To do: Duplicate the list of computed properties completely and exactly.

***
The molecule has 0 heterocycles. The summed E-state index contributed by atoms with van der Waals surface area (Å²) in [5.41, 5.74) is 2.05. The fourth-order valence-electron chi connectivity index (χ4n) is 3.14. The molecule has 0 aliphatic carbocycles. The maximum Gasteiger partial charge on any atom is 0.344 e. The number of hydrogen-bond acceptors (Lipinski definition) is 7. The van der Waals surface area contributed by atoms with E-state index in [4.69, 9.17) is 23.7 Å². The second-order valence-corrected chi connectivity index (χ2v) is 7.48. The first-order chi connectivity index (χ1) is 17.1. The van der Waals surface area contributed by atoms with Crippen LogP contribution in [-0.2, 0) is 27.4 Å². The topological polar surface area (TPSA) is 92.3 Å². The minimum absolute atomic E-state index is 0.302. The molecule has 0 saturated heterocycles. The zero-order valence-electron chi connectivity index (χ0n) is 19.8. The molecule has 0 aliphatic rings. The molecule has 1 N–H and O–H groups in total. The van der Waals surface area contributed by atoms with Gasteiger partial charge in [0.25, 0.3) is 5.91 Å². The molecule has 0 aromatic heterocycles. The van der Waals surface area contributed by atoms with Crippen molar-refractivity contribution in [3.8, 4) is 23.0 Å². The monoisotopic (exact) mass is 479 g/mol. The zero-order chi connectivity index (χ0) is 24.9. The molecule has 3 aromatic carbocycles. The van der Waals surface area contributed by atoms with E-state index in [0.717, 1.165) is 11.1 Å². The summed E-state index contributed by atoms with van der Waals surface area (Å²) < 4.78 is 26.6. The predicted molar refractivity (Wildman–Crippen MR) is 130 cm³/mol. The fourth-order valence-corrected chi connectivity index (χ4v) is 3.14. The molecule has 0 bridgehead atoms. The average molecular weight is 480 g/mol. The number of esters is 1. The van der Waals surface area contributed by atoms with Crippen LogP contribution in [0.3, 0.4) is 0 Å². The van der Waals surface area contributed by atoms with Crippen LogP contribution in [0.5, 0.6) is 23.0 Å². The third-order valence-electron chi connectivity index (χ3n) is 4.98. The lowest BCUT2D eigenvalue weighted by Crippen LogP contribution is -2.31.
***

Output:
The molecule has 0 heterocycles. The summed E-state index contributed by atoms with van der Waals surface area (Å²) in [5.41, 5.74) is 2.05. The fourth-order valence-electron chi connectivity index (χ4n) is 3.14. The molecule has 0 aliphatic carbocycles. The maximum Gasteiger partial charge on any atom is 0.344 e. The number of hydrogen-bond acceptors (Lipinski definition) is 7. The van der Waals surface area contributed by atoms with E-state index in [4.69, 9.17) is 23.7 Å². The second-order valence-corrected chi connectivity index (χ2v) is 7.48. The first-order chi connectivity index (χ1) is 17.1. The van der Waals surface area contributed by atoms with Crippen LogP contribution in [-0.2, 0) is 27.4 Å². The topological polar surface area (TPSA) is 92.3 Å². The minimum absolute atomic E-state index is 0.302. The molecule has 0 saturated heterocycles. The zero-order valence-electron chi connectivity index (χ0n) is 19.8. The molecule has 0 aliphatic rings. The molecule has 1 N–H and O–H groups in total. The van der Waals surface area contributed by atoms with Gasteiger partial charge in [0.25, 0.3) is 5.91 Å². The molecule has 0 aromatic heterocycles. The van der Waals surface area contributed by atoms with Crippen molar-refractivity contribution in [3.8, 4) is 23.0 Å². The monoisotopic (exact) mass is 479 g/mol. The zero-order chi connectivity index (χ0) is 24.9. The molecule has 3 aromatic carbocycles. The van der Waals surface area contributed by atoms with E-state index in [0.717, 1.165) is 11.1 Å². The summed E-state index contributed by atoms with van der Waals surface area (Å²) < 4.78 is 26.6. The predicted molar refractivity (Wildman–Crippen MR) is 130 cm³/mol. The fourth-order valence-corrected chi connectivity index (χ4v) is 3.14. The molecule has 0 bridgehead atoms. The average molecular weight is 480 g/mol. The number of esters is 1. The van der Waals surface area contributed by atoms with Crippen LogP contribution in [0.3, 0.4) is 0 Å². The van der Waals surface area contributed by atoms with Crippen LogP contribution in [0.5, 0.6) is 23.0 Å². The third-order valence-electron chi connectivity index (χ3n) is 4.98. The lowest BCUT2D eigenvalue weighted by Crippen LogP contribution is -2.31.